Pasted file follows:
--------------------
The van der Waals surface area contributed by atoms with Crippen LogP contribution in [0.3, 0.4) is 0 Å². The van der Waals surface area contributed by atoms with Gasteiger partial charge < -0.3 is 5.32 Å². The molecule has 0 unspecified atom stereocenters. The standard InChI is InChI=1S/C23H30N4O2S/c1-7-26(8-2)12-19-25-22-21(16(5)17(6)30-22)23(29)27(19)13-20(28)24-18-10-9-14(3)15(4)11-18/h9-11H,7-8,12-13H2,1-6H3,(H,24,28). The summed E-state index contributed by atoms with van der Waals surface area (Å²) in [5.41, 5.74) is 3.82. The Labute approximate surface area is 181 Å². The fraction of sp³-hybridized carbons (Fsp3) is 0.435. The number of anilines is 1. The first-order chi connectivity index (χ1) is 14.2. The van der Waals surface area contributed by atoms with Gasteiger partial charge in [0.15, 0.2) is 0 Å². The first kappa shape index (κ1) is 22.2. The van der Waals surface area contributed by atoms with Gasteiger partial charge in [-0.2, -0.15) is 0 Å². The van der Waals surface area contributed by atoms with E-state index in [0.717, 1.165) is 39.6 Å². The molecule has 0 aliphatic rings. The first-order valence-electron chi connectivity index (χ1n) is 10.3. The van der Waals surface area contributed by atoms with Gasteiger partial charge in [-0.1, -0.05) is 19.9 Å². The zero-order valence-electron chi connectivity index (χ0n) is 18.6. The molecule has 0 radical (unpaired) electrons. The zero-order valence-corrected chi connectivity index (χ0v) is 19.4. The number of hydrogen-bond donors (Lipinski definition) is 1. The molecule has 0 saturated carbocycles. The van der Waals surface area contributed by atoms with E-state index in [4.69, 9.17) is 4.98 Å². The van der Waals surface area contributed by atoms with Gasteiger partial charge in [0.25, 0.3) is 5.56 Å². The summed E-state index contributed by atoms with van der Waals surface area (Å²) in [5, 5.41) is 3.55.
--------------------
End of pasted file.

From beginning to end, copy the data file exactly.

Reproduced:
The van der Waals surface area contributed by atoms with Crippen LogP contribution in [0.3, 0.4) is 0 Å². The van der Waals surface area contributed by atoms with Gasteiger partial charge < -0.3 is 5.32 Å². The molecule has 0 unspecified atom stereocenters. The standard InChI is InChI=1S/C23H30N4O2S/c1-7-26(8-2)12-19-25-22-21(16(5)17(6)30-22)23(29)27(19)13-20(28)24-18-10-9-14(3)15(4)11-18/h9-11H,7-8,12-13H2,1-6H3,(H,24,28). The summed E-state index contributed by atoms with van der Waals surface area (Å²) in [5.41, 5.74) is 3.82. The Labute approximate surface area is 181 Å². The fraction of sp³-hybridized carbons (Fsp3) is 0.435. The number of anilines is 1. The first-order chi connectivity index (χ1) is 14.2. The van der Waals surface area contributed by atoms with Gasteiger partial charge in [0.15, 0.2) is 0 Å². The first kappa shape index (κ1) is 22.2. The van der Waals surface area contributed by atoms with Gasteiger partial charge in [-0.2, -0.15) is 0 Å². The van der Waals surface area contributed by atoms with E-state index in [0.717, 1.165) is 39.6 Å². The molecule has 0 aliphatic rings. The first-order valence-electron chi connectivity index (χ1n) is 10.3. The van der Waals surface area contributed by atoms with Gasteiger partial charge in [-0.1, -0.05) is 19.9 Å². The zero-order valence-electron chi connectivity index (χ0n) is 18.6. The molecule has 0 radical (unpaired) electrons. The zero-order valence-corrected chi connectivity index (χ0v) is 19.4. The number of hydrogen-bond donors (Lipinski definition) is 1. The molecule has 0 saturated carbocycles. The van der Waals surface area contributed by atoms with E-state index in [4.69, 9.17) is 4.98 Å². The van der Waals surface area contributed by atoms with Gasteiger partial charge in [0.25, 0.3) is 5.56 Å². The summed E-state index contributed by atoms with van der Waals surface area (Å²) in [5, 5.41) is 3.55.